America's first marijuana stores open in Colorado
A customer selects marijuana strains to purchase at the 3-D Denver Discrete Dispensary, in Colorado, on January 1, 2014
The western state famous for its ski resorts and breathtaking mountain vistas has issued 348 retail licenses -- including for small pot shops -- that can sell up to 28 grams of pot to people aged 21 or older, starting Wednesday.
Washington state on the Pacific Coast will follow Colorado several months from now, when it also allows stores to begin selling cannabis.
Iraq war veteran Sean Azzariti was the first person to legally purchase cannabis for recreational use in the United States.
"It's an absolute honor, I couldn't be happier. It's a huge stepping stone for other states as well, so it's a huge honor, to say the least," Azzariti told reporters.
Azzariti, who has campaigned to legalize weed, said marijuana helps alleviate his post-traumatic stress disorder symptoms.
As America's attitudes on marijuana use evolve, Colorado and Washington legalized recreational consumption of the drug in November 2012 referendums, but the new rules coming into force allow cannabis shops.
"It just makes it an item of commerce, like going into a liquor store," a gray-haired Charles Pierce, 61, told AFP at the Denver Kush Club, where pot fans lined up in the wind and sleet for the 8:00 am (1500 GMT) opening.
Denver Mayor Michael Hancock said he was proud of the city.
"I want to thank the businesses and consumers alike for acting responsibly and with great accountability today," he said in a statement.
"Denver is a progressive city, a vibrant city, and it’s incumbent on all of us to continue getting this right," Hancock added.
State officials here anticipate that marijuana sales will generate some $67 million in annual tax revenue.
Opponents of legalized cannabis warn that it can lead to higher rates of marijuana use and addiction, even among young people who technically are not sanctioned to use the drug.
They also say that marijuana users face a raft of health and psychiatric problems, noting that pot is often a gateway drug that can lead to abuse of more serious substances.
Supporters hailed its legalization -- and legal sale -- in Colorado as historic, and a possible sign of things to come elsewhere.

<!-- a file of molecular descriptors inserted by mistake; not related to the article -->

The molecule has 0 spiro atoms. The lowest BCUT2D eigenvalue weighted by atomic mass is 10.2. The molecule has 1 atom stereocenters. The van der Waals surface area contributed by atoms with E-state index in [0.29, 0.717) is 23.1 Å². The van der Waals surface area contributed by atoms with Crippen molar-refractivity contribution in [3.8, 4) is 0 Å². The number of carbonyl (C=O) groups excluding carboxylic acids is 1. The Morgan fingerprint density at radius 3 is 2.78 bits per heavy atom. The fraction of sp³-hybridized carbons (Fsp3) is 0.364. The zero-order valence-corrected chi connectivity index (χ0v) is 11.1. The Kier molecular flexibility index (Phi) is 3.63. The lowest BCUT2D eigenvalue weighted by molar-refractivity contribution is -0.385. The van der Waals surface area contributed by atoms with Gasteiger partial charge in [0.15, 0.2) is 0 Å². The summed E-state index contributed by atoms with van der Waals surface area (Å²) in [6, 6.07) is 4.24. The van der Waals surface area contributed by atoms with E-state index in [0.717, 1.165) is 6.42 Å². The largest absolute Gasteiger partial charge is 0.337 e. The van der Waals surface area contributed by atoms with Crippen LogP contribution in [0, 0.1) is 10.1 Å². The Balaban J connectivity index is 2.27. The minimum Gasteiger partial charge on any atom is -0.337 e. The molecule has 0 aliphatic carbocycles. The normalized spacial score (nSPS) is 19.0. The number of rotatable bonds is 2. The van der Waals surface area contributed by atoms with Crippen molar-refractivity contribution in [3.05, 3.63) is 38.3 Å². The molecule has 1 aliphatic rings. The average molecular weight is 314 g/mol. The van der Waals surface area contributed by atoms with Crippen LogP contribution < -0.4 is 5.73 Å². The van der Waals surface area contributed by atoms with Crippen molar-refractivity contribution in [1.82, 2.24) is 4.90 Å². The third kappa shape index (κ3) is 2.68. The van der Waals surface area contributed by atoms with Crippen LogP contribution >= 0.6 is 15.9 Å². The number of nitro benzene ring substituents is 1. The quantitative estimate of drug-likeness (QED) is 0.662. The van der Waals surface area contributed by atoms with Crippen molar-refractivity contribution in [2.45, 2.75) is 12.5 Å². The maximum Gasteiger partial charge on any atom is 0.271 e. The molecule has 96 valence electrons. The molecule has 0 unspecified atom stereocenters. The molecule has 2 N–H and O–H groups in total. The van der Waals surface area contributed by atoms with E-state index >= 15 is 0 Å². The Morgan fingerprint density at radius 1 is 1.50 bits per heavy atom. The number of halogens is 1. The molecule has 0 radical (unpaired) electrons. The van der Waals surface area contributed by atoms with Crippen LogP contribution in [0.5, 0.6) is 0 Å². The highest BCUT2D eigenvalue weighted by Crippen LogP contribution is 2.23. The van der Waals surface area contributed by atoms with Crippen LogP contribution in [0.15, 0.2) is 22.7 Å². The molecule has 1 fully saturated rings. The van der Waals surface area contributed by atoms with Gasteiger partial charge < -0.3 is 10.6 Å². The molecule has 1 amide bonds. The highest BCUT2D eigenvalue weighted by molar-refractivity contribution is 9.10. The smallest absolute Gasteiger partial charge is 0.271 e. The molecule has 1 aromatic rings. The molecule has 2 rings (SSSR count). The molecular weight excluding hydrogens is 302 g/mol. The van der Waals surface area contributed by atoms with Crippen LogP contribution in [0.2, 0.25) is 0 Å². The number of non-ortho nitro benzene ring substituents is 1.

"The state is demonstrating to the rest of the nation and the entire world that regulating marijuana works," said Rob Kampia, executive director of the Marijuana Policy Project, one of the leading backers of the ballot initiative to legalize marijuana.
"It's only a matter of time before lawmakers and voters in more states adopt similar laws regulating marijuana like alcohol."
Colorado's branch of the National Organization for the Reform of Marijuana Laws told AFP that everyone will benefit.
"It will mean jobs, tax revenue for the state and local jurisdictions, increased tourism and a developing progressive new industry in Colorado," NORML attorney Rachel Gillette said.
Michael Elliott, head of the Medical Marijuana Industry Group, noted that Colorado has licensed medical marijuana businesses since 2010, but said the influx of tourists for recreational use of pot could lead to shortages.
"It's tough to know whether supply will meet demand, mainly because it's tough to know the impact of tourism on this new market," he said.
Tax collectors are eyeing the revenue the newly legalized trade will generate, while cannabis growers and others are also rubbing their hands in anticipation.
Enterprising companies are even offering marijuana tours to cash in on tourists expected to be attracted to a Netherlands-style pot culture -- including in Colorado's famous ski resorts.
"Just the novelty alone is bringing people from everywhere," said Adam Raleigh of cannabis supplier Telluride Bud Co.
Medical marijuana is already legal and regulated in 19 US states, and has been allowed in some cases for the past 20 years. And in most of them, private consumption of cannabis is not classified as a crime.
Colorado and Washington are creating a recreational market in which local authorities will oversee growing, distribution and marketing -- all of it legal -- for people to get high just for the fun of it.
The market is huge: from $1.4 billion in medical marijuana in 2013, it will grow by 64 percent to $2.34 billion in 2014 with recreational pot added in Colorado and Washington, according to ArcView Market Research, which tracks and publishes data on the cannabis industry.
Washington state is expected to open more than 300 pot shops in June.